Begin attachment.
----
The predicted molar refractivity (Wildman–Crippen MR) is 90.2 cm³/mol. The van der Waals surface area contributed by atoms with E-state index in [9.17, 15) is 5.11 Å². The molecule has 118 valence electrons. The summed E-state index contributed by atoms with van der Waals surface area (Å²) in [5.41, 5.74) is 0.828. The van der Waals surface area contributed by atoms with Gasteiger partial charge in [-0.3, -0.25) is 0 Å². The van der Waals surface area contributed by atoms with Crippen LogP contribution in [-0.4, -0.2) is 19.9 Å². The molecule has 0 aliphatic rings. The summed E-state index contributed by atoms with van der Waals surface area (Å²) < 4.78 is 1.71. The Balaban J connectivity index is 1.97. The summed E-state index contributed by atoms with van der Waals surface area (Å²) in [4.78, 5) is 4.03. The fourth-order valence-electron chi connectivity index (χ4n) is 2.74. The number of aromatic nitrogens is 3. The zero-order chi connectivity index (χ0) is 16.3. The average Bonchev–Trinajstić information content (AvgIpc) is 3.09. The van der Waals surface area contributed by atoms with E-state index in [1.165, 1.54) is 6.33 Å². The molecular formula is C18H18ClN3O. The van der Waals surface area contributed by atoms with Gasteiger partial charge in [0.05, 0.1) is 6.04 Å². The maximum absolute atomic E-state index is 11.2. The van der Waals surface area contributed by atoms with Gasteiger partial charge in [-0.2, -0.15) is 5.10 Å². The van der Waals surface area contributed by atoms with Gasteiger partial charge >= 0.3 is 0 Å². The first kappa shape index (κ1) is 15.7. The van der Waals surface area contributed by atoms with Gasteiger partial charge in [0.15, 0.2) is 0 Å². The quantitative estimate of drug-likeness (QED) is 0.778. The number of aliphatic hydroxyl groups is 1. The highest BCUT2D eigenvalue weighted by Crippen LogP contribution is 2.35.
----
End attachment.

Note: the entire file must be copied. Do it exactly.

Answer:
The predicted molar refractivity (Wildman–Crippen MR) is 90.2 cm³/mol. The van der Waals surface area contributed by atoms with E-state index in [9.17, 15) is 5.11 Å². The molecule has 118 valence electrons. The summed E-state index contributed by atoms with van der Waals surface area (Å²) in [5.41, 5.74) is 0.828. The van der Waals surface area contributed by atoms with Gasteiger partial charge in [-0.3, -0.25) is 0 Å². The van der Waals surface area contributed by atoms with Crippen LogP contribution in [-0.4, -0.2) is 19.9 Å². The molecule has 0 aliphatic rings. The summed E-state index contributed by atoms with van der Waals surface area (Å²) < 4.78 is 1.71. The Balaban J connectivity index is 1.97. The summed E-state index contributed by atoms with van der Waals surface area (Å²) in [4.78, 5) is 4.03. The fourth-order valence-electron chi connectivity index (χ4n) is 2.74. The number of aromatic nitrogens is 3. The zero-order chi connectivity index (χ0) is 16.3. The average Bonchev–Trinajstić information content (AvgIpc) is 3.09. The van der Waals surface area contributed by atoms with E-state index in [1.165, 1.54) is 6.33 Å². The molecular formula is C18H18ClN3O. The van der Waals surface area contributed by atoms with Gasteiger partial charge in [0.05, 0.1) is 6.04 Å². The maximum absolute atomic E-state index is 11.2. The van der Waals surface area contributed by atoms with Gasteiger partial charge in [-0.2, -0.15) is 5.10 Å². The van der Waals surface area contributed by atoms with Gasteiger partial charge >= 0.3 is 0 Å². The first kappa shape index (κ1) is 15.7. The van der Waals surface area contributed by atoms with Gasteiger partial charge in [0.15, 0.2) is 0 Å². The quantitative estimate of drug-likeness (QED) is 0.778. The number of aliphatic hydroxyl groups is 1. The highest BCUT2D eigenvalue weighted by Crippen LogP contribution is 2.35.